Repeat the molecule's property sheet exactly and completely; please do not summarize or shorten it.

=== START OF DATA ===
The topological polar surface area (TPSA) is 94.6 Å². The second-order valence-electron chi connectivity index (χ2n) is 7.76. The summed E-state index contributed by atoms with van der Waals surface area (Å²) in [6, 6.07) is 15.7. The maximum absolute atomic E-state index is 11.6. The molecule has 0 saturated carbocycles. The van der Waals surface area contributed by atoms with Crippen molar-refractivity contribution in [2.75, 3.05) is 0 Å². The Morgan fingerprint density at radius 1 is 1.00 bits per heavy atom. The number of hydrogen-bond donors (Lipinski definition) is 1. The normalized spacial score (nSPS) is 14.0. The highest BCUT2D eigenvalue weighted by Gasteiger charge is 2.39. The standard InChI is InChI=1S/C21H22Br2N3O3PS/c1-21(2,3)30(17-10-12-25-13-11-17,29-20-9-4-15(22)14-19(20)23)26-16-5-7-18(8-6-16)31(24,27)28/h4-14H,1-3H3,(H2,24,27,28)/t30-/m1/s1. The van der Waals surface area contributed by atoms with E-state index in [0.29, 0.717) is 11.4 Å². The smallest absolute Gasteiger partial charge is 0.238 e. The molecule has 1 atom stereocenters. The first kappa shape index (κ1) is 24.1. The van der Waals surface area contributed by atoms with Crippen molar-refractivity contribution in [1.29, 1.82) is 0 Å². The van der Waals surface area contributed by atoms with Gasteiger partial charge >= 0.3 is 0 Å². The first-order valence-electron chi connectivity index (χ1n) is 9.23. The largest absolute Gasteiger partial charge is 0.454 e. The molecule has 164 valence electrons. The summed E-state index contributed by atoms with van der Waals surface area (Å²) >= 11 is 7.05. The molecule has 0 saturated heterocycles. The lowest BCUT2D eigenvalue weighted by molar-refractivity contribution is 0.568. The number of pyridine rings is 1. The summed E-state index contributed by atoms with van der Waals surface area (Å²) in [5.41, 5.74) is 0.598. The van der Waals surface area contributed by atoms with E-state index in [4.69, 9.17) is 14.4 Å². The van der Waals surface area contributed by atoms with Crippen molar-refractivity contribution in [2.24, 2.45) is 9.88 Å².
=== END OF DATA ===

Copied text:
The topological polar surface area (TPSA) is 94.6 Å². The second-order valence-electron chi connectivity index (χ2n) is 7.76. The summed E-state index contributed by atoms with van der Waals surface area (Å²) in [6, 6.07) is 15.7. The maximum absolute atomic E-state index is 11.6. The molecule has 0 saturated carbocycles. The van der Waals surface area contributed by atoms with Crippen molar-refractivity contribution in [2.75, 3.05) is 0 Å². The Morgan fingerprint density at radius 1 is 1.00 bits per heavy atom. The number of hydrogen-bond donors (Lipinski definition) is 1. The normalized spacial score (nSPS) is 14.0. The highest BCUT2D eigenvalue weighted by Gasteiger charge is 2.39. The standard InChI is InChI=1S/C21H22Br2N3O3PS/c1-21(2,3)30(17-10-12-25-13-11-17,29-20-9-4-15(22)14-19(20)23)26-16-5-7-18(8-6-16)31(24,27)28/h4-14H,1-3H3,(H2,24,27,28)/t30-/m1/s1. The van der Waals surface area contributed by atoms with E-state index in [0.29, 0.717) is 11.4 Å². The smallest absolute Gasteiger partial charge is 0.238 e. The molecule has 1 atom stereocenters. The first kappa shape index (κ1) is 24.1. The van der Waals surface area contributed by atoms with Crippen molar-refractivity contribution in [1.29, 1.82) is 0 Å². The van der Waals surface area contributed by atoms with Gasteiger partial charge >= 0.3 is 0 Å². The first-order valence-electron chi connectivity index (χ1n) is 9.23. The largest absolute Gasteiger partial charge is 0.454 e. The molecule has 164 valence electrons. The summed E-state index contributed by atoms with van der Waals surface area (Å²) >= 11 is 7.05. The molecule has 0 saturated heterocycles. The lowest BCUT2D eigenvalue weighted by molar-refractivity contribution is 0.568. The number of pyridine rings is 1. The summed E-state index contributed by atoms with van der Waals surface area (Å²) in [5.41, 5.74) is 0.598. The van der Waals surface area contributed by atoms with E-state index in [4.69, 9.17) is 14.4 Å². The van der Waals surface area contributed by atoms with Crippen molar-refractivity contribution in [2.24, 2.45) is 9.88 Å².